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November 09 1917

County News –Andrew B. Smith has been chosen Judge of Susquehanna Co. by a majority of around 600 votes. There are one or two more districts yet to be heard from, but they will not materially change the figures. Fred A. Mack, who has served as Deputy in the Prothonotary office for several years, was elected to succeed W.H. Foster. ALSO Every farmer in the county should breed every sow he has. Even if he doesn’t have the feed for an unusual number of little pigs, there will be a ready market for all he can raise and at prices that will be highly profitable. The country is crying for fats today and hogs are the quickest medium through which the demand can be supplied. And we can’t have the hogs unless we get the little pigs first. Don’t butcher a sow this fall. Have her do her bit.


Hallstead – The “booze” gang of the “Hollow” is getting to be regular Saturday night events. The running of horses and loud shouting, disturbing residents along their route, should give the State Police some business.


Susquehanna – Walter Miller visited his brother, Allan D. Miller, for one day. Mr. Miller recently received a commission as lieutenant in the Aviation Corps, and he expects to be assigned to service in France. ALSO The Erie Hose ball to be given in the interest of the Red Cross is going to be the big event here in November.


Springville – A well-attended Hallowe’en social was held at the school house, Wednesday night. Nearly all were in mask and were laughable in their many kinds of “make-ups.” A grand march, prizes and refreshments and entertainment were all very good.


Montrose – Mr. and Mrs. Benjamin F. McKeage, Sr., celebrated their 60th wedding anniversary at their home last Saturday. They were married in Brooklyn, NY, in 1857, and after a wedding trip went to Clarksville, Tenn., where they made their home. Fifteen years ago they came to Montrose and settled here. Mr. McKeage was a commissioned officer of the Confederate army and was one of three men chosen by the authorities to stay at Clarksville and protect the women and children, the men of the town being in the service. After many threats to burn the town, Mr. McKeage surrendered to General Grant. They passed through many thrilling experiences and Mrs. McKeage states that the grey nosed gun boats coming up the Cumberland could produce as varied emotions as the modern battle ship. She tells of some of the residents being so anxious that the signal of the white flag should not be misunderstood, when the ships rounded the curve in the river, rushed out and waved sheets as a sign of peace. After the fall of Fort Donolson, Mrs. McKeage spent many weeks caring for wounded confederate and federal soldiers. Sixteen children blessed this home and nine are living. Mr. and Mrs. McKeage have a large circle of friends who join in best wishes for many happy returns of the day.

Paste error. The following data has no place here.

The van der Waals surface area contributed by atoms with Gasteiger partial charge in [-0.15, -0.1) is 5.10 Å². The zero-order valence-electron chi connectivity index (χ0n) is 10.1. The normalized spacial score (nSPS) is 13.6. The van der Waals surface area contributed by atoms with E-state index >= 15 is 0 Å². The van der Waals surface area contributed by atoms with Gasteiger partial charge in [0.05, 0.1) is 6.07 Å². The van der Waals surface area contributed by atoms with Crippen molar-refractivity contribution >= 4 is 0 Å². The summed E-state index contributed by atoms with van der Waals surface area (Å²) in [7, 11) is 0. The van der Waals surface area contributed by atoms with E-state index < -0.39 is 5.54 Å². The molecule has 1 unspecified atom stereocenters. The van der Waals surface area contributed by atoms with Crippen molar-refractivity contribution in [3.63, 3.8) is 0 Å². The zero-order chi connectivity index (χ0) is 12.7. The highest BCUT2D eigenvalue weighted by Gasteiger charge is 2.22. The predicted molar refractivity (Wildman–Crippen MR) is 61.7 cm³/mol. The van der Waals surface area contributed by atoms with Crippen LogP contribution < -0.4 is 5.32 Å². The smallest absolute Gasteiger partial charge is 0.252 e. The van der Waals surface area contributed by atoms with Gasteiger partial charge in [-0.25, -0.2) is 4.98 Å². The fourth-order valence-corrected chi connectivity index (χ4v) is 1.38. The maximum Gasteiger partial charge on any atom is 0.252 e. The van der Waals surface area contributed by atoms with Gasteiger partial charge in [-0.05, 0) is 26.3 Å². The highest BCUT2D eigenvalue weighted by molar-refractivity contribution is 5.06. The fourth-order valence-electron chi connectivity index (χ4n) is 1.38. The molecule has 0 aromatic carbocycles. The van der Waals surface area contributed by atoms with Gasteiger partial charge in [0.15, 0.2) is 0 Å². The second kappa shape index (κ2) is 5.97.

Brooklyn – The Brooklyn Orchard Ass’n. has been loading a car of apples to send to Indiana.


South Montrose – The South Montrose Red Cross will hold a pie social at the Red Men’s Hall, the evening of Nov. 14. Each lady is requested to bring her favorite pie.


Glenwood – Friday afternoon five young men, all strangers in this vicinity, between the age of 21 and 25, removed a window glass and entered G.N. Bennett’s store, helping themselves. They started for Scranton, the Deputy Constable, Will Bennett and C.W. Hoppe following them in pursuit, overtaking them near Waverly. They were brought to Hop Bottom for a hearing before the Justice, pleaded guilty, and were taken to Montrose and placed in the care of Sheriff Taylor to await the action of the grand jury. Their excuses were that they could not find work and were hungry and wanted tobacco. Whether they are evading the draft act is not known, but hope Uncle Sammy can find employment for them. ALSO The G.A.R. veterans of Captain Lyons Post, No 85, and families, the Sons of Veterans of Russell Phillips camp, 189, and families, held their annual oyster dinner at the old hall last Saturday. About 150 were present.